Unemployment exceeded 23% in second quarter, CSO figures show
Labour Force Survey reveals 531,412 people out of work in Republic in Q2
Latest jobless data suggests policy supports must veer towards being “micro” rather than “macro” focused.
The Republic’s unemployment rate rose to 23.1 per cent in the second quarter of 2020, figures from the Central Statistics Office (CSO) show.
The headline figure equates to 531,412 people but includes those on the Government pandemic unemployment payment (PUP).
It is hoped many of these workers will return to work when restrictions to curb the spread of the coronavirus are removed.
The CSO’s latest Labour Force Survey, published on Tuesday morning, gives a snapshot of the Irish labour market at the height of the coronavirus pandemic.
It shows there were 2.22 million employed in the second quarter, corresponding to an employment rate of almost 65.7 per cent for people aged between 15 and 64 years.
There were 118,700 people classified as unemployed, which gave rise to a jobless rate of 5.1 per cent. However, the adjusted measure of unemployment, which includes those in receipt of the PUP, was 23.1 per cent. The headline jobless rate fell to 16.7 per cent in July.
Accommodation and food
These figures do not include the 370,000 employees on the Government’s temporary wage subsidy scheme (TWSS).
This means that, in total, more than 800,000 people in the second quarter were either unemployed or reliant on the State for wage supports.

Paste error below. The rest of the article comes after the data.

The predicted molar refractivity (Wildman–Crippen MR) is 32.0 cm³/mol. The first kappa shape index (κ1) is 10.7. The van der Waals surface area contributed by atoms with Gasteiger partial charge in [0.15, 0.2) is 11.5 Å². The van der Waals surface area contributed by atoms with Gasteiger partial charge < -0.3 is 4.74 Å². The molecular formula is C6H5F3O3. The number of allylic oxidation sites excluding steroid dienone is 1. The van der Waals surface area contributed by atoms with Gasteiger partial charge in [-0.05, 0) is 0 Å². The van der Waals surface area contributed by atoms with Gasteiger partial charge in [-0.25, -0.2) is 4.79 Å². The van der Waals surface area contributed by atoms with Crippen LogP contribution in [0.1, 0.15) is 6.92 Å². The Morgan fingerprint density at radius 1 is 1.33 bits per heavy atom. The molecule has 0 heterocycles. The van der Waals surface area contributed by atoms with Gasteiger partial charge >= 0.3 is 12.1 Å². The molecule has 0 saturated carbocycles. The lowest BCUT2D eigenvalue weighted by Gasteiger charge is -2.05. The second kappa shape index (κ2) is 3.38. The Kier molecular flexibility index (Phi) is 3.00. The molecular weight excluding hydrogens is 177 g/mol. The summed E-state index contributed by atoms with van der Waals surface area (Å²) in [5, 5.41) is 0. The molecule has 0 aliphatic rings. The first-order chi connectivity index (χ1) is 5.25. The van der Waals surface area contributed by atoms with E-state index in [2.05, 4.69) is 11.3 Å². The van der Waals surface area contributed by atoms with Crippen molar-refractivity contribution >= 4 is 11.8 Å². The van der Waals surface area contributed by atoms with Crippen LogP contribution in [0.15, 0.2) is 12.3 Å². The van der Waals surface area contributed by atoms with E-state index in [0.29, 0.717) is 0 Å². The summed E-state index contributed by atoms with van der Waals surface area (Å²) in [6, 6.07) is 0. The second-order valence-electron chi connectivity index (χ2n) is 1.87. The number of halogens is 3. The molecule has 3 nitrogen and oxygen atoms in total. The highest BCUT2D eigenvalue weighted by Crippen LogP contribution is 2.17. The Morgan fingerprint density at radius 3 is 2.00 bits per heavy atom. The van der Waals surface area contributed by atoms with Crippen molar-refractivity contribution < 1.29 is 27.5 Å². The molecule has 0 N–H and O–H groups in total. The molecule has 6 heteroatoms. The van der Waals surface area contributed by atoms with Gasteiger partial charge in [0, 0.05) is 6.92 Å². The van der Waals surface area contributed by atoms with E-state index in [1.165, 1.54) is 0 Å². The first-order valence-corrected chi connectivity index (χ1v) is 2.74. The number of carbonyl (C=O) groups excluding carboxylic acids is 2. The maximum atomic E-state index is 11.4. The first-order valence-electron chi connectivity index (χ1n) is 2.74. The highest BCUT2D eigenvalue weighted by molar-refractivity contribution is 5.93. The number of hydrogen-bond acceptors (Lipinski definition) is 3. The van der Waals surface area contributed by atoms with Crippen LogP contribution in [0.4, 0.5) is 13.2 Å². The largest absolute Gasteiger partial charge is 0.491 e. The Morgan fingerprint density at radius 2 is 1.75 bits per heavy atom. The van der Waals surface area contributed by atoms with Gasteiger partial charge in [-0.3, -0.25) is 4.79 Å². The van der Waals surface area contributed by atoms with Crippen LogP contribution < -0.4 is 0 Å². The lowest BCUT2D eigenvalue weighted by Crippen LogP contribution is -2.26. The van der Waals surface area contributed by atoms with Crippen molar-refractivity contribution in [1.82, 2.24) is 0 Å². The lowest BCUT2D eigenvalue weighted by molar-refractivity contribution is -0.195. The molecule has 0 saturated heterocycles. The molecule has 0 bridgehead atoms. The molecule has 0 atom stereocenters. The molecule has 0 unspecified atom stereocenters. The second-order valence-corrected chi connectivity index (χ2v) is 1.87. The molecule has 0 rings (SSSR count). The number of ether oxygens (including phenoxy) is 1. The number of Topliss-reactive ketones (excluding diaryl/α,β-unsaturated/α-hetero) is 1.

The accommodation and food services suffered the greatest decrease in employment (-29.6 per cent, or -53,600 people), followed by administration and support (-17.2 per cent, or -18,800 people) and construction (-12.1 per cent, or -17,800 people).
The figures show labour force participation dropped to 58.9 per cent over the year, which was the lowest rate of participation since the series began in 1998.
The long-term unemployment rate, which counts those out of work for at least one year, accounted for 21.6 per cent of total unemployment in the second quarter, while the youth unemployment rate rose from 15.7 per cent in the same period last year, to 16.6 per cent.
“There is no ready way of telling at this point how large and lasting the impact of the pandemic may be on the Irish jobs market,” KBC Bank economist Austin Hughes said.
“However, the scale of impacts revealed in today’s numbers urges the importance of substantial and sustained policy support to minimise the permanent scarring on the Irish labour market,” he said.
“The details of today’s data also suggest significant variations in impact across the economy that suggests policy supports will need to increasingly become ‘micro’ rather than ‘macro’ focused,” he said
“While the ‘formal’ employment measure shows a large 78,000 drop in employment in Q2 2020 from a year earlier, sectoral details also suggest numbers at work were lower in just seven of the of the 14 main economic sectors,” Mr Hughes said.